. . . was at the Olivas Adobe. I love that place; it’s small, surrounded by trees, gardens and vineyards. The building is only two stories with a courtyard. It’s a rather plain adobe structure which once housed the Olivas family in the 1800’s. Teodora Olivas was the matriarch, and her main responsibility was raising her thirteen children while her husband was away on frequent hunting trips. The family owned a great deal of land at one point, but after the death of Don Raymundo in 1879, they gradually lost their fortune and the house was sold in 1899. It had many owners by the time it was sold to the “Yeast King” (such an unfortunate title) in 1927. In 1972, the City of Ventura acquired the property and the City has maintained it ever since.
I was alone in the front of the adobe, standing near the entrance on the long, front porch. I wasn’t thinking about anything, I wasn’t hoping for a paranormal event; I remember that I was lost in thought, absorbing the peculiar atmosphere that surrounds the house. It was dusk and the light was fading. It’s difficult to describe what happened next. I saw the image of a woman with a severe bun, a long, black Victorian dress and black, laced boots. She was standing at the other end of the long outdoor hallway, by a small door that leads to a storage area. Her expression was severe and almost angry. In a flash, I saw all the details of her appearance. Her features and her dress were impressed upon my mind, but it wasn’t exactly like seeing her–it was more like the image of her face and figure were somehow transmitted to my conscious mind. Is that a hallucination? I don’t know–I’ve never had one before or since.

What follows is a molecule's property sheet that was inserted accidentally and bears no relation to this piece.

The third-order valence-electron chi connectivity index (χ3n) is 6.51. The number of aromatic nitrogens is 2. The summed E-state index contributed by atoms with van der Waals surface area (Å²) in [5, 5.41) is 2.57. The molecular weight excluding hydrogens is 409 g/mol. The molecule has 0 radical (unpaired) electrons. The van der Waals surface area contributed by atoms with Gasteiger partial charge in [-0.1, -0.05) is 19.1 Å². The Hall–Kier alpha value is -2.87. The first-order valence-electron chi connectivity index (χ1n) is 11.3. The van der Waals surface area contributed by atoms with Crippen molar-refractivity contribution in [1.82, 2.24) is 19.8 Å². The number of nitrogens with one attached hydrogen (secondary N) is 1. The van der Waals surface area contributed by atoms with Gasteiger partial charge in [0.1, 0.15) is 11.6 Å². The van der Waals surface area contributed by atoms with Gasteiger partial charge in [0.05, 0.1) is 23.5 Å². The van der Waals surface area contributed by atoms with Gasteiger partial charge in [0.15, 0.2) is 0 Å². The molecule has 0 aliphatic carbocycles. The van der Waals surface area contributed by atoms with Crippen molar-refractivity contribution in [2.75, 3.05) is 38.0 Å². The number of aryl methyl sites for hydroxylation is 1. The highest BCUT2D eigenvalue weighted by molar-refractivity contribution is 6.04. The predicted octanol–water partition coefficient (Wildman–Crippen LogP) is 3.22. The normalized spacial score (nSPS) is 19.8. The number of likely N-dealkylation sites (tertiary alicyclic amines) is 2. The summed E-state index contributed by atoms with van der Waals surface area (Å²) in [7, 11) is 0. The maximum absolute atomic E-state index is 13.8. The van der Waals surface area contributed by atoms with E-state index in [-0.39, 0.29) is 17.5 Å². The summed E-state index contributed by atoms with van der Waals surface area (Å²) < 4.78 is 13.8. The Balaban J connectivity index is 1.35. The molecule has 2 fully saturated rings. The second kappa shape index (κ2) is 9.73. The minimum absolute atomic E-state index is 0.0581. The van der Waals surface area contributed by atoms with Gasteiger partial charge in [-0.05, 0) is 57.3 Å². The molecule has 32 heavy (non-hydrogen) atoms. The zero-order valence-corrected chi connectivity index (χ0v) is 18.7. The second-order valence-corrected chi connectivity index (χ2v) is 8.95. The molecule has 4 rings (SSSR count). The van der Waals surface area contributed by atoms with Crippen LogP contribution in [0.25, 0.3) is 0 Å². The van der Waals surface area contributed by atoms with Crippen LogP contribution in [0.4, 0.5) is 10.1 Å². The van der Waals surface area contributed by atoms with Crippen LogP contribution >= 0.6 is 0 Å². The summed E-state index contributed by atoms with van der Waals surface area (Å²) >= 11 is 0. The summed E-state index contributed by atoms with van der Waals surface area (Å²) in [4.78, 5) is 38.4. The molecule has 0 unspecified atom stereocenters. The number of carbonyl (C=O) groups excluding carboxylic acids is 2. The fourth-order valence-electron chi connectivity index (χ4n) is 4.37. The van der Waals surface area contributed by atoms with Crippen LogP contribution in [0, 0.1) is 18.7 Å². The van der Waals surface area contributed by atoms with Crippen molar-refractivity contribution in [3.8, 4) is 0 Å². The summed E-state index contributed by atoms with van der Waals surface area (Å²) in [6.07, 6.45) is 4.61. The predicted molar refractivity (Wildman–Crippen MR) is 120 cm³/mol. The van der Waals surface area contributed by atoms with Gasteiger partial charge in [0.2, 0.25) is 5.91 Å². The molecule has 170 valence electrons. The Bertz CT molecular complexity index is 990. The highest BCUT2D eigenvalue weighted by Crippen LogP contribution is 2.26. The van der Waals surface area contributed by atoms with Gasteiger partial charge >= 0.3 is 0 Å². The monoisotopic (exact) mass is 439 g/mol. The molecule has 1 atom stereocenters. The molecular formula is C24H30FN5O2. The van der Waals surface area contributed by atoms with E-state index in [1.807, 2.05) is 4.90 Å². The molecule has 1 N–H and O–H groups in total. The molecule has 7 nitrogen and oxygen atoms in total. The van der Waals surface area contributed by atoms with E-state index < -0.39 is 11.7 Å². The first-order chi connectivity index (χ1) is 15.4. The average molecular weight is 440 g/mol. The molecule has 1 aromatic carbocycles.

At the time, I had not seen her picture or done any research on the adobe at all. I knew nothing about it. Later, after I told my husband all about what happened, we looked up some information on the adobe and I saw a picture of the exact same woman I had witnessed at the end of the long hall at the Olivas Adobe. There was no doubt it was her. I was absolutely astounded.
I still think about her expression. From what I could tell, she did not want me or my husband there. We were trespassers on her property. Was that, I wonder, the “real” Teodora, or simply an image of her that remains at her old home? All I know is that the Olivas Adobe feels truly haunted, especially in the evening and at night. The few times LAPA has investigated the adobe, we’ve all felt the presence of someone or something around the home, especially in the courtyard by the metal gate. We’ve witnessed lights, heard odd sounds, and felt the courtyard come alive with strange energy.
Teodora had a very hard life. I know she’s still there. Many other visitors have reported seeing her upstairs and also seeing faces peering out from the childrens’ room. I wonder if she misses her family; perhaps they are all still together, and only the lucky are allowed a glimpse into their past.